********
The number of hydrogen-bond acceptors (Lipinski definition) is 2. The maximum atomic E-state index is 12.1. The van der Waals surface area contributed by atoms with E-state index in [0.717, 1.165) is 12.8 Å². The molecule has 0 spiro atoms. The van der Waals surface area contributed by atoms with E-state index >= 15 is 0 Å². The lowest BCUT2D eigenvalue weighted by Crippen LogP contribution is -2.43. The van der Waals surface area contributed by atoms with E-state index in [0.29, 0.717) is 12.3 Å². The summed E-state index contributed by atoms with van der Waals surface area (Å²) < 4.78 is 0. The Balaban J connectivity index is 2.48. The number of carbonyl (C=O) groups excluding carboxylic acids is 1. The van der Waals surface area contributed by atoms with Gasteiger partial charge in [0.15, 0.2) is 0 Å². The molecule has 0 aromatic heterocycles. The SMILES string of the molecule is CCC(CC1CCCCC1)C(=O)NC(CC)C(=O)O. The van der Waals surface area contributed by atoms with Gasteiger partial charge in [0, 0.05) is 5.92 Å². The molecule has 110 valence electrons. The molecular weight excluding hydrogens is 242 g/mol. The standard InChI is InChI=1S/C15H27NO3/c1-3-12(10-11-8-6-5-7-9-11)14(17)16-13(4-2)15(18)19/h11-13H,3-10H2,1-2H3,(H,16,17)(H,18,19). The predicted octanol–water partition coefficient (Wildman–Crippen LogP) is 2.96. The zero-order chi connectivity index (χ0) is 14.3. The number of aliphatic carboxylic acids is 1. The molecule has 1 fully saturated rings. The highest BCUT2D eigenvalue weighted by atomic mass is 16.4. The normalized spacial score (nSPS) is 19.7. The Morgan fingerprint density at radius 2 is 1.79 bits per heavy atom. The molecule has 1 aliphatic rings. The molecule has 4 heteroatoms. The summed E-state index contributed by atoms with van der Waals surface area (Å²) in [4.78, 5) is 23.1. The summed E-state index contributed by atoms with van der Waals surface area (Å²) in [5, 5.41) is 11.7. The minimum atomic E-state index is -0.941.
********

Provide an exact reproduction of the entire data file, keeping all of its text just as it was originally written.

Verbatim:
The number of hydrogen-bond acceptors (Lipinski definition) is 2. The maximum atomic E-state index is 12.1. The van der Waals surface area contributed by atoms with E-state index in [0.717, 1.165) is 12.8 Å². The molecule has 0 spiro atoms. The van der Waals surface area contributed by atoms with E-state index >= 15 is 0 Å². The lowest BCUT2D eigenvalue weighted by Crippen LogP contribution is -2.43. The van der Waals surface area contributed by atoms with E-state index in [0.29, 0.717) is 12.3 Å². The summed E-state index contributed by atoms with van der Waals surface area (Å²) < 4.78 is 0. The Balaban J connectivity index is 2.48. The number of carbonyl (C=O) groups excluding carboxylic acids is 1. The van der Waals surface area contributed by atoms with Gasteiger partial charge in [0.15, 0.2) is 0 Å². The molecule has 0 aromatic heterocycles. The SMILES string of the molecule is CCC(CC1CCCCC1)C(=O)NC(CC)C(=O)O. The van der Waals surface area contributed by atoms with Gasteiger partial charge in [0, 0.05) is 5.92 Å². The molecule has 110 valence electrons. The molecular weight excluding hydrogens is 242 g/mol. The standard InChI is InChI=1S/C15H27NO3/c1-3-12(10-11-8-6-5-7-9-11)14(17)16-13(4-2)15(18)19/h11-13H,3-10H2,1-2H3,(H,16,17)(H,18,19). The predicted octanol–water partition coefficient (Wildman–Crippen LogP) is 2.96. The zero-order chi connectivity index (χ0) is 14.3. The number of aliphatic carboxylic acids is 1. The molecule has 1 fully saturated rings. The highest BCUT2D eigenvalue weighted by atomic mass is 16.4. The normalized spacial score (nSPS) is 19.7. The Morgan fingerprint density at radius 2 is 1.79 bits per heavy atom. The molecule has 1 aliphatic rings. The molecule has 4 heteroatoms. The summed E-state index contributed by atoms with van der Waals surface area (Å²) in [4.78, 5) is 23.1. The summed E-state index contributed by atoms with van der Waals surface area (Å²) in [5, 5.41) is 11.7. The minimum atomic E-state index is -0.941.